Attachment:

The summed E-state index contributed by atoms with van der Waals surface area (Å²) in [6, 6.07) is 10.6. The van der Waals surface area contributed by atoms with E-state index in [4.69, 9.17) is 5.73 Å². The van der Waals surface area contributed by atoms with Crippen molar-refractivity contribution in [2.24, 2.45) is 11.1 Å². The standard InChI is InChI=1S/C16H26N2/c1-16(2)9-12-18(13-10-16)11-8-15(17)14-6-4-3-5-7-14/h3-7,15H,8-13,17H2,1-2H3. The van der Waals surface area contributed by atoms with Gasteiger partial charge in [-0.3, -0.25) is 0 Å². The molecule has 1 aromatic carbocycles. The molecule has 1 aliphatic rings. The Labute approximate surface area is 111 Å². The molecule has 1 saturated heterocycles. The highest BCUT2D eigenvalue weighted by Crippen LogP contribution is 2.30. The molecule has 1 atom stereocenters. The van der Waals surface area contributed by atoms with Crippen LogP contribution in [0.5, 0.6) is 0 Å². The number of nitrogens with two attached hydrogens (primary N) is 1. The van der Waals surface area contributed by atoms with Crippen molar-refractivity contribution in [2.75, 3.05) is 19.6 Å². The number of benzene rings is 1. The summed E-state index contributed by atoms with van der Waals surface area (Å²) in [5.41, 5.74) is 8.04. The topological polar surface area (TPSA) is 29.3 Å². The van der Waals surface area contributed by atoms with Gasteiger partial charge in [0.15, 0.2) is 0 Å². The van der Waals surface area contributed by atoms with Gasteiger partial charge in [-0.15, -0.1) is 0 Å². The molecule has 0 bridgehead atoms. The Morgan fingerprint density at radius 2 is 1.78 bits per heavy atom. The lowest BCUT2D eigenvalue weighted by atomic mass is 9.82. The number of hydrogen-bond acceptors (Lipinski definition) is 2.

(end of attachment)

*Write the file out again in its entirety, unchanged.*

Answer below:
The summed E-state index contributed by atoms with van der Waals surface area (Å²) in [6, 6.07) is 10.6. The van der Waals surface area contributed by atoms with E-state index in [4.69, 9.17) is 5.73 Å². The van der Waals surface area contributed by atoms with Crippen molar-refractivity contribution in [2.24, 2.45) is 11.1 Å². The standard InChI is InChI=1S/C16H26N2/c1-16(2)9-12-18(13-10-16)11-8-15(17)14-6-4-3-5-7-14/h3-7,15H,8-13,17H2,1-2H3. The van der Waals surface area contributed by atoms with Gasteiger partial charge in [-0.3, -0.25) is 0 Å². The molecule has 1 aromatic carbocycles. The molecule has 1 aliphatic rings. The Labute approximate surface area is 111 Å². The molecule has 1 saturated heterocycles. The highest BCUT2D eigenvalue weighted by Crippen LogP contribution is 2.30. The molecule has 1 atom stereocenters. The van der Waals surface area contributed by atoms with Crippen LogP contribution in [0.5, 0.6) is 0 Å². The number of nitrogens with two attached hydrogens (primary N) is 1. The van der Waals surface area contributed by atoms with Crippen molar-refractivity contribution in [2.75, 3.05) is 19.6 Å². The number of benzene rings is 1. The summed E-state index contributed by atoms with van der Waals surface area (Å²) in [5.41, 5.74) is 8.04. The topological polar surface area (TPSA) is 29.3 Å². The van der Waals surface area contributed by atoms with Gasteiger partial charge in [0.15, 0.2) is 0 Å². The van der Waals surface area contributed by atoms with Gasteiger partial charge in [-0.15, -0.1) is 0 Å². The molecule has 0 bridgehead atoms. The Morgan fingerprint density at radius 2 is 1.78 bits per heavy atom. The lowest BCUT2D eigenvalue weighted by atomic mass is 9.82. The number of hydrogen-bond acceptors (Lipinski definition) is 2.